While the chain hopes to keep operating, Gymboree became the latest retailer to declare bankruptcy in 2017. That keeps the year on pace to tie or break 2009’s record, when 18 c
Caa” or lower by Moody’s. That’s not a guarantee a chain will fail — J.C. Penney came back from that level — but it’s decidedly a dicey place to be.
“When you’re down there in Ca-land, bankruptcy is a real possibility,” said senior Moody’s retail analyst Charles O’Shea, USA Today reported. The 22 companies on the Moody’s list, including Gymobree, represent 16% of the total retail market covered by the credit-rating service.
“The majority of retailers remain fundamentally healthy,” O’Shea added. That’s good news, but many, or even all, of the following chains run a serious risk of not surviving the year without a bankruptcy filing.
Formerly knows as Quiksilver, Boardriders sells apparel for ocean sports, winter activities, and skaters. The company has already survived one bankruptcy in February 2016, and at the time CEO Pierre Agnes seemed confident in a revival.
“The renaming of our company signifies the beginning of a new day at Boardriders,” he said then in a press release. “Our teams around the world have been building our resurgence brick by brick. Their passion and tireless execution, along with the loyalty of our customers, suppliers, and partners, has allowed us to complete the restructuring phase of our turnaround and to begin shifting our focus to growth.”
The so-called “retail apocalypse” has hit department stores especially hard. Bon-Ton, which has 261 stores, including nine furniture galleries and five clearance centers in 25 states, has been no exception. The company operates under a number of names, including Bon-Ton, Boston Store, Bergner’s, Carson’s, Elder-Beerman, Herberger’s, and Younkers.
Fairway Group Holdings (Fairway Markets)
A supermarket chain that operates Fairway Markets, Fairway Group Holdings has already declared bankruptcy once, in 2016. The chain, which bills itself as “like no other market,” emerged from that filing in June 2016 with “approximately $50 million in cash, a substantial reduction of its debt by $140 million, and a reduction of Fairway’s annual debt service obligations by up to $8 million,” according to a press release.
That appears to have not been enough, as growing competition has put the company in dire straits once again.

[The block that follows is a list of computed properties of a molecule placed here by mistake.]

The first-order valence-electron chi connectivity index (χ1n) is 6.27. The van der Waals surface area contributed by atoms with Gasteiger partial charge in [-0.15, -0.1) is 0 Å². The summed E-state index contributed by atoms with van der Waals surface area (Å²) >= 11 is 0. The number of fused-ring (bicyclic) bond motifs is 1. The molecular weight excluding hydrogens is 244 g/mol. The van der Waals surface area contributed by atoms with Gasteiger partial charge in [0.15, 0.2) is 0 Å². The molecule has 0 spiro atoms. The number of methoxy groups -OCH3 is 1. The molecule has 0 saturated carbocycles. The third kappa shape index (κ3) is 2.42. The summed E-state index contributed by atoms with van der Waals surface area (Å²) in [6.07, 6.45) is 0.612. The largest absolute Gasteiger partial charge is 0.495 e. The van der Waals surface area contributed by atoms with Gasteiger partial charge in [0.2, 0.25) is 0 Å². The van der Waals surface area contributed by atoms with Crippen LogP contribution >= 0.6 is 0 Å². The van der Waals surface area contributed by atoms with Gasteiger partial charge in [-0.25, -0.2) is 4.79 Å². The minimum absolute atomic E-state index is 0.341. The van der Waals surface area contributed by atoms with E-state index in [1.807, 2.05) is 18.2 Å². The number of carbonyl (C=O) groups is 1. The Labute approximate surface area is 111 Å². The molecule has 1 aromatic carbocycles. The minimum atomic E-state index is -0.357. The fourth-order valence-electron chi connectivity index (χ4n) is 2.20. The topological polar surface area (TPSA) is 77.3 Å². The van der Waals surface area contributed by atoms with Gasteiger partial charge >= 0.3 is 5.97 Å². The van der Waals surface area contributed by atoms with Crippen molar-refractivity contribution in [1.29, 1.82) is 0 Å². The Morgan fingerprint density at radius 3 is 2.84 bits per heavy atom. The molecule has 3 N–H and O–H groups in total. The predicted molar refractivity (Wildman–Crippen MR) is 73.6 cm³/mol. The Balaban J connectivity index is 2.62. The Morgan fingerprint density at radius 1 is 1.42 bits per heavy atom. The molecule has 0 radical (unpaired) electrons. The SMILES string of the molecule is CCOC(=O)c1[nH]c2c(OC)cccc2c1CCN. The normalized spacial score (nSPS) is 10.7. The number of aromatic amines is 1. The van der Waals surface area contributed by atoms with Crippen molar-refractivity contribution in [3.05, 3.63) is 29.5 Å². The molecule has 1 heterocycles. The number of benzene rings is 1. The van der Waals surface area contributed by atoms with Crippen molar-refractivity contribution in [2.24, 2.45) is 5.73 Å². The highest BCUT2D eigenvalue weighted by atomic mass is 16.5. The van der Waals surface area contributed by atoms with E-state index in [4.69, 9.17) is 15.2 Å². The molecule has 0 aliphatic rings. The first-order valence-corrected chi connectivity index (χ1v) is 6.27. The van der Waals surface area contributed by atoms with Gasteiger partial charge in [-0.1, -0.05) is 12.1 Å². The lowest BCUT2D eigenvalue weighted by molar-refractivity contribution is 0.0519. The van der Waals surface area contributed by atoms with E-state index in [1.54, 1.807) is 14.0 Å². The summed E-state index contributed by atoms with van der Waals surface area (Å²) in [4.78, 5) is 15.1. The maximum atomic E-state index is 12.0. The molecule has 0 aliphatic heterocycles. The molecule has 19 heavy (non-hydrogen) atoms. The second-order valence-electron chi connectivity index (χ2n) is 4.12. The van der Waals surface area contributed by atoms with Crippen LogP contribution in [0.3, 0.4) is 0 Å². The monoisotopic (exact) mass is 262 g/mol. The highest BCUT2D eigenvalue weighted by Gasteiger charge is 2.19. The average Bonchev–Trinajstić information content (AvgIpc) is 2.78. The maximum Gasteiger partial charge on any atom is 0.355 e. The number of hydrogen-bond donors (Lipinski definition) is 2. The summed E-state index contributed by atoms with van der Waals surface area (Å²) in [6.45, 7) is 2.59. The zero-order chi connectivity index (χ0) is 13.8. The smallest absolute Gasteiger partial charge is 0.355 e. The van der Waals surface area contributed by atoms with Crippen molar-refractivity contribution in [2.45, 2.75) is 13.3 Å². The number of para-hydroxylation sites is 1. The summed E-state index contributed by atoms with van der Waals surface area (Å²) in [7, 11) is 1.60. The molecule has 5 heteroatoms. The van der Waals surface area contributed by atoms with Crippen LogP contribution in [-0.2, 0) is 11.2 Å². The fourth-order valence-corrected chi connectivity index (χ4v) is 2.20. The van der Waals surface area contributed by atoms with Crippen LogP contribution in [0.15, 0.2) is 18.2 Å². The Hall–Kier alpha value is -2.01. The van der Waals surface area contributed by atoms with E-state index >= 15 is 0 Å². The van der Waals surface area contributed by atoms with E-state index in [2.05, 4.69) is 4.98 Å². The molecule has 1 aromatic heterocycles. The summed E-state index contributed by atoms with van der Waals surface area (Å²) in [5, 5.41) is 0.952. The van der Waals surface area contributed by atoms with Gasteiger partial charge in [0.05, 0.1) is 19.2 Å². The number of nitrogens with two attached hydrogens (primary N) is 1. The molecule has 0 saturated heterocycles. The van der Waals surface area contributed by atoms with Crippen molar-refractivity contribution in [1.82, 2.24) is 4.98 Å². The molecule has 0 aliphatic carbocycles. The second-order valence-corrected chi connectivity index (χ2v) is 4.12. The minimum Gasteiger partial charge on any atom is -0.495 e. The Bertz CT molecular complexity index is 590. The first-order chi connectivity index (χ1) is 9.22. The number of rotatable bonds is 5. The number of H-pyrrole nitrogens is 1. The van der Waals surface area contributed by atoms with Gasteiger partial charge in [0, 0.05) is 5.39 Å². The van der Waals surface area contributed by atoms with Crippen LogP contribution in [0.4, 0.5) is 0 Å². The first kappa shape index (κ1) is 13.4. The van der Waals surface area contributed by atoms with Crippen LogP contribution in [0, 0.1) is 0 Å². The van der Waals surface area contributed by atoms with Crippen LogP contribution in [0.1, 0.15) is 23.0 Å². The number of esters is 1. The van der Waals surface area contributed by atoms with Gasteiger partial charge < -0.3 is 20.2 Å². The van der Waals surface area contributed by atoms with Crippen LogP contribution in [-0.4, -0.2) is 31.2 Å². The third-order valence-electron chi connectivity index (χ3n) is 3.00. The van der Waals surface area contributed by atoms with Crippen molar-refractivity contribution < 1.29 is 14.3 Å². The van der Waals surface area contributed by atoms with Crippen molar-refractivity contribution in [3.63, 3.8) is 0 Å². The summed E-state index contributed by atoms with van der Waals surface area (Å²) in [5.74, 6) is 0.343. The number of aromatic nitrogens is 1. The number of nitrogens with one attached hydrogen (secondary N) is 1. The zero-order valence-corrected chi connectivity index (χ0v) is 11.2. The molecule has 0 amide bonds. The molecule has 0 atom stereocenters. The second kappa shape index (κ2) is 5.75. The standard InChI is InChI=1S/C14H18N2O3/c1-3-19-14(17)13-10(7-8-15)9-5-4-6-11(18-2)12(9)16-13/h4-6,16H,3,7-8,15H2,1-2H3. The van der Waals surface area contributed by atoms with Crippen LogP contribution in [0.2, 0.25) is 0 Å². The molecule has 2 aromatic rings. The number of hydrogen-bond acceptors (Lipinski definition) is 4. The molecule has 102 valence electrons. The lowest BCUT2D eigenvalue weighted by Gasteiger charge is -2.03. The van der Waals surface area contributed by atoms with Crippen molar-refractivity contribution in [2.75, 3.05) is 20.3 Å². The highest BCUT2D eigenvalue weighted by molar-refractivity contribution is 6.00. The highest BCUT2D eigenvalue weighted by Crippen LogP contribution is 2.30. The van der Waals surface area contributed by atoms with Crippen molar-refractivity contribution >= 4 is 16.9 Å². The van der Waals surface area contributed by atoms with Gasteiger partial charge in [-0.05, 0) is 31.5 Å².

Tops Holding II (Tops Friendly Markets)
Another supermarket chain, Tops Holding II, operates as Tops Friendly Markets. The chain, which uses the tagline “your neighborhood store and more,” runs 172 corporate full-service supermarkets under the banners of Tops and Orchard Fresh, with an additional five supermarkets operated by franchisees.
99 Cents Only Stores
Discount chains have largely done well as full-price retailers have struggled. That’s not true for 99 Cents Only Stores, which has struggled to compete with rivals such as Dollar General. The chain, which began in the 1960s, operates 350 stores in California, Texas, Arizona, and Nevada.
It’s worth noting that while the chain appears on the Moody’s list, it did have a strong Q1 for its fiscal 2018, where net sale rose 6.7% to $547.5 million over the same quarter a year ago. In addition, same-store sales increased by 6.9% over Q1 2017.
The footwear company that was built on a charitable model of donating one pair of shoes for each one it sells may soon need some charity of its own. Toms has given away over 60 million pairs of shoes to children in need since its founding in 2006, and it has increased its charitable efforts into other areas, including creating jobs by making its shoes in countries where it has donated them.
A chain that sells wedding and bridesmaid dresses along with other wedding items, David’s Bridal has 300 stores in the U.S., along with locations in Canada and the United Kingdom. The company sells in a variety of price ranges but would be considered “affordable,” at least compared with most chains and independent shops in the wedding space.
Evergreen AcqCo 1 LP (Savers)
Evergreen AcqCo 1 LP operates Savers, a retail chain that takes community donations and then resells them. It’s a secondhand store that pays local non-profits a portion of its proceeds as directed by the consumers who make the donations.
The chain has over 330 locations in the U.S. and Canada. It helps “more than 120 nonprofit organizations by paying them for donated goods,” according to the company’s website, and it ” keeps more than 700 million pounds of used goods from landfills each year.”